Are Church Membership Requirements Exceedingly Intrusive?
In a church membership class posted on SermonAudio, those in attendance for the proceedings were required from the sound of it to fill in a seating chart of those around them each week supposedly for the purposes of learning the names of the fellow students.
If Independent Baptists insist that their practices are derived from sola scriptura, where is the precedent for the described classroom procedure described in the pages of Holy Writ?
If a church requires such rigmarole, doesn't the church run the risk of alienating those with social anxiety?
For I know I'd go running out of there at the end of the class like Chiroptera fleeing Ghenna.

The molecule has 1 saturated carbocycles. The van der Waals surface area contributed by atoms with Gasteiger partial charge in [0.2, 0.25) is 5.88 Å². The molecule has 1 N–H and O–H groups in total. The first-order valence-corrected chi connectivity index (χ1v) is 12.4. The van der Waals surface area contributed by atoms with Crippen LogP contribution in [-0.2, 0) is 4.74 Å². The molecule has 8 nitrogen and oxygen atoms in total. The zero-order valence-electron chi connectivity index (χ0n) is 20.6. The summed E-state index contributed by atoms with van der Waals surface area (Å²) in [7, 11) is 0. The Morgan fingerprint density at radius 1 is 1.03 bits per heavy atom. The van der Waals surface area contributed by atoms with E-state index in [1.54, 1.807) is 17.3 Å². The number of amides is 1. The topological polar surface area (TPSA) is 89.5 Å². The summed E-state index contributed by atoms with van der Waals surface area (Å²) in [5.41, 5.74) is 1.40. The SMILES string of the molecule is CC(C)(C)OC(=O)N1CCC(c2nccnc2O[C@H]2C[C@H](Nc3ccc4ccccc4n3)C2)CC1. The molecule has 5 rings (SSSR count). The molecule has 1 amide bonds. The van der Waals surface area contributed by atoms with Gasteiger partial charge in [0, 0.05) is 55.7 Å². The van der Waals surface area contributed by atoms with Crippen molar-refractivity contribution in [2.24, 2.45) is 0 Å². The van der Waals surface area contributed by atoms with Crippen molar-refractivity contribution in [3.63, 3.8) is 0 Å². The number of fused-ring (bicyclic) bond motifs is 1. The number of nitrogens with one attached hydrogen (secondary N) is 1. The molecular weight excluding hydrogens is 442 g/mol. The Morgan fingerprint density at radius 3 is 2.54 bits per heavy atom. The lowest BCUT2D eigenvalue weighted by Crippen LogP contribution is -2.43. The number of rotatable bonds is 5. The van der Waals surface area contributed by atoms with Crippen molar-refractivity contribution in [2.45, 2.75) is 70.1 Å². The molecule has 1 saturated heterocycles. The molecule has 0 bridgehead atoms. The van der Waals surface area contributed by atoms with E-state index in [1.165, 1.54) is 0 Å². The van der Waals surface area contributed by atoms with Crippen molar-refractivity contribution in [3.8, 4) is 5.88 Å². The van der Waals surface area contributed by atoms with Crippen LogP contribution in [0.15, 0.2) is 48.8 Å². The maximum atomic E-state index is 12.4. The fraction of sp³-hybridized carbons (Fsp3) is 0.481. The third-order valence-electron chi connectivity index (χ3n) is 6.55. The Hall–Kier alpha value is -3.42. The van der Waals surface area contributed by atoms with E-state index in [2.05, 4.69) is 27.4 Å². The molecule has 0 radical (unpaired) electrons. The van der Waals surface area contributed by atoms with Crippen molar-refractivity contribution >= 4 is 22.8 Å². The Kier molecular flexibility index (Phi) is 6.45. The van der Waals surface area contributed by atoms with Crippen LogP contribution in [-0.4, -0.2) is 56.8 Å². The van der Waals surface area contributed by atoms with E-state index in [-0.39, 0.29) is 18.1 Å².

Some churches require potential members to endure lengthy interrogations and questionnaires that go beyond determining whether or not the catechumen ascents to the basics of the Apostles or Nicene Creeds before being granted that particular status.
If failure to answer in the preapproved manner will result in a denial of membership, what is to prevent the applicant from simply answering in the manner that the leadership expects to hear?
For example, is it really the business of a Christian school administrator whether or not your child has a TV in their room in the privacy of your own home.
Furthermore, who can blame these applicants for fudging their answers when across Christendom the believer is berated and beaten over the head homiletically on a regular basis if one is just an attender and not necessarily a formalized member?
Frederick Meekins is an independent theologian and social critic. Frederick holds a BS in Political Science/History, a MA in Apologetics/Christian Philosophy from Trinity Theological Seminary, and a PhD. in Christian Apologetics from Newburgh Theological Seminary.